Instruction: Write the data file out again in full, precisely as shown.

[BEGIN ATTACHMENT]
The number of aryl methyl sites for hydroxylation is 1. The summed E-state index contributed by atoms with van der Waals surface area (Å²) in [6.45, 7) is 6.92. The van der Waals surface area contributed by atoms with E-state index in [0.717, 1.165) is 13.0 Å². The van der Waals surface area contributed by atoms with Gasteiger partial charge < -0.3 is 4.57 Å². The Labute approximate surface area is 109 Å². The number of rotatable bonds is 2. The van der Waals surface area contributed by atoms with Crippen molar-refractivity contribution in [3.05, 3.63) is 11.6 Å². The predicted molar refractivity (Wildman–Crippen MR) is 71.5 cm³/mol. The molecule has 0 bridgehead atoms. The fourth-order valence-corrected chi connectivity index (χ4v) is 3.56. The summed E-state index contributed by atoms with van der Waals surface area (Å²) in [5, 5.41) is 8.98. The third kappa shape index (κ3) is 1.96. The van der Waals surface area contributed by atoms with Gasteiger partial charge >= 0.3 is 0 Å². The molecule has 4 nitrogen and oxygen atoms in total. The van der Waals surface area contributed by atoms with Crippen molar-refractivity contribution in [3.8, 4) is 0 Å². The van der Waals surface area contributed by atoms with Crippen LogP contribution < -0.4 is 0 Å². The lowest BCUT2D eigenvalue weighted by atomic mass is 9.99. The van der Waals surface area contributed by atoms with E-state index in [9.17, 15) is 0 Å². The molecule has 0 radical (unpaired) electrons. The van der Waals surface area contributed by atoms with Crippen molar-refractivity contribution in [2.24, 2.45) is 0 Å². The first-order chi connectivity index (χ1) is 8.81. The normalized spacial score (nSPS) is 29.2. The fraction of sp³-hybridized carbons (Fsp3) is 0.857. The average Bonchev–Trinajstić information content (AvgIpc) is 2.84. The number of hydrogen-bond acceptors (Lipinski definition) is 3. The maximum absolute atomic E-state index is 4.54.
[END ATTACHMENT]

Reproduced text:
The number of aryl methyl sites for hydroxylation is 1. The summed E-state index contributed by atoms with van der Waals surface area (Å²) in [6.45, 7) is 6.92. The van der Waals surface area contributed by atoms with E-state index in [0.717, 1.165) is 13.0 Å². The van der Waals surface area contributed by atoms with Gasteiger partial charge < -0.3 is 4.57 Å². The Labute approximate surface area is 109 Å². The number of rotatable bonds is 2. The van der Waals surface area contributed by atoms with Crippen molar-refractivity contribution in [3.05, 3.63) is 11.6 Å². The predicted molar refractivity (Wildman–Crippen MR) is 71.5 cm³/mol. The molecule has 0 bridgehead atoms. The fourth-order valence-corrected chi connectivity index (χ4v) is 3.56. The summed E-state index contributed by atoms with van der Waals surface area (Å²) in [5, 5.41) is 8.98. The third kappa shape index (κ3) is 1.96. The van der Waals surface area contributed by atoms with Gasteiger partial charge >= 0.3 is 0 Å². The molecule has 4 nitrogen and oxygen atoms in total. The van der Waals surface area contributed by atoms with Crippen molar-refractivity contribution in [3.8, 4) is 0 Å². The van der Waals surface area contributed by atoms with Crippen LogP contribution < -0.4 is 0 Å². The lowest BCUT2D eigenvalue weighted by atomic mass is 9.99. The van der Waals surface area contributed by atoms with E-state index in [9.17, 15) is 0 Å². The molecule has 0 radical (unpaired) electrons. The van der Waals surface area contributed by atoms with Crippen molar-refractivity contribution in [2.24, 2.45) is 0 Å². The first-order chi connectivity index (χ1) is 8.81. The normalized spacial score (nSPS) is 29.2. The fraction of sp³-hybridized carbons (Fsp3) is 0.857. The average Bonchev–Trinajstić information content (AvgIpc) is 2.84. The number of hydrogen-bond acceptors (Lipinski definition) is 3. The maximum absolute atomic E-state index is 4.54.